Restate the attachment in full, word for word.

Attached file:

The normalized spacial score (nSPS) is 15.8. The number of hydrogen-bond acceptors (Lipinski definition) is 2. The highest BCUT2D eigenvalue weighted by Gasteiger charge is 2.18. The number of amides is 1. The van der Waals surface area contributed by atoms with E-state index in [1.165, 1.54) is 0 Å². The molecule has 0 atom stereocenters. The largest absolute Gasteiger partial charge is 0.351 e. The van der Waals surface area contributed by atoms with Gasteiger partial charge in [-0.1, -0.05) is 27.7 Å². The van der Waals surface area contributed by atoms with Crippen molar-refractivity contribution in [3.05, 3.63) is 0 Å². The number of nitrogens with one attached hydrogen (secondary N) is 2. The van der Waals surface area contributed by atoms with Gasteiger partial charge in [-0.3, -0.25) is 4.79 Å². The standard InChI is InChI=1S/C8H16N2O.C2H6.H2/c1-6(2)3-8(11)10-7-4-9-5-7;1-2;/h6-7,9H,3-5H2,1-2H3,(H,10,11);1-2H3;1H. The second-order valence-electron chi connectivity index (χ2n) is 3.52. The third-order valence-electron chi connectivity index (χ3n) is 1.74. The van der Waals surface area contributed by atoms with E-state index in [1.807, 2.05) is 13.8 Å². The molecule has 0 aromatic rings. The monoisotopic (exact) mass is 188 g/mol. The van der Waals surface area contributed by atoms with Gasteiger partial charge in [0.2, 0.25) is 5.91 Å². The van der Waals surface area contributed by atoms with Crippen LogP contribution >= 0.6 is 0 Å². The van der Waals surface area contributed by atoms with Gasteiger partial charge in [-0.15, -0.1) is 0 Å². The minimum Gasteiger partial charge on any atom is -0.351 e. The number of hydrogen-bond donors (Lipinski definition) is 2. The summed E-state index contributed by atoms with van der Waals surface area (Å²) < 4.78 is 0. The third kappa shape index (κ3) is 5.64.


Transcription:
The normalized spacial score (nSPS) is 15.8. The number of hydrogen-bond acceptors (Lipinski definition) is 2. The highest BCUT2D eigenvalue weighted by Gasteiger charge is 2.18. The number of amides is 1. The van der Waals surface area contributed by atoms with E-state index in [1.165, 1.54) is 0 Å². The molecule has 0 atom stereocenters. The largest absolute Gasteiger partial charge is 0.351 e. The van der Waals surface area contributed by atoms with Gasteiger partial charge in [-0.1, -0.05) is 27.7 Å². The van der Waals surface area contributed by atoms with Crippen molar-refractivity contribution in [3.05, 3.63) is 0 Å². The number of nitrogens with one attached hydrogen (secondary N) is 2. The van der Waals surface area contributed by atoms with Gasteiger partial charge in [-0.3, -0.25) is 4.79 Å². The standard InChI is InChI=1S/C8H16N2O.C2H6.H2/c1-6(2)3-8(11)10-7-4-9-5-7;1-2;/h6-7,9H,3-5H2,1-2H3,(H,10,11);1-2H3;1H. The second-order valence-electron chi connectivity index (χ2n) is 3.52. The third-order valence-electron chi connectivity index (χ3n) is 1.74. The van der Waals surface area contributed by atoms with E-state index in [1.807, 2.05) is 13.8 Å². The molecule has 0 aromatic rings. The monoisotopic (exact) mass is 188 g/mol. The van der Waals surface area contributed by atoms with Gasteiger partial charge in [0.2, 0.25) is 5.91 Å². The van der Waals surface area contributed by atoms with Crippen LogP contribution >= 0.6 is 0 Å². The van der Waals surface area contributed by atoms with Gasteiger partial charge in [-0.15, -0.1) is 0 Å². The minimum Gasteiger partial charge on any atom is -0.351 e. The number of hydrogen-bond donors (Lipinski definition) is 2. The summed E-state index contributed by atoms with van der Waals surface area (Å²) < 4.78 is 0. The third kappa shape index (κ3) is 5.64.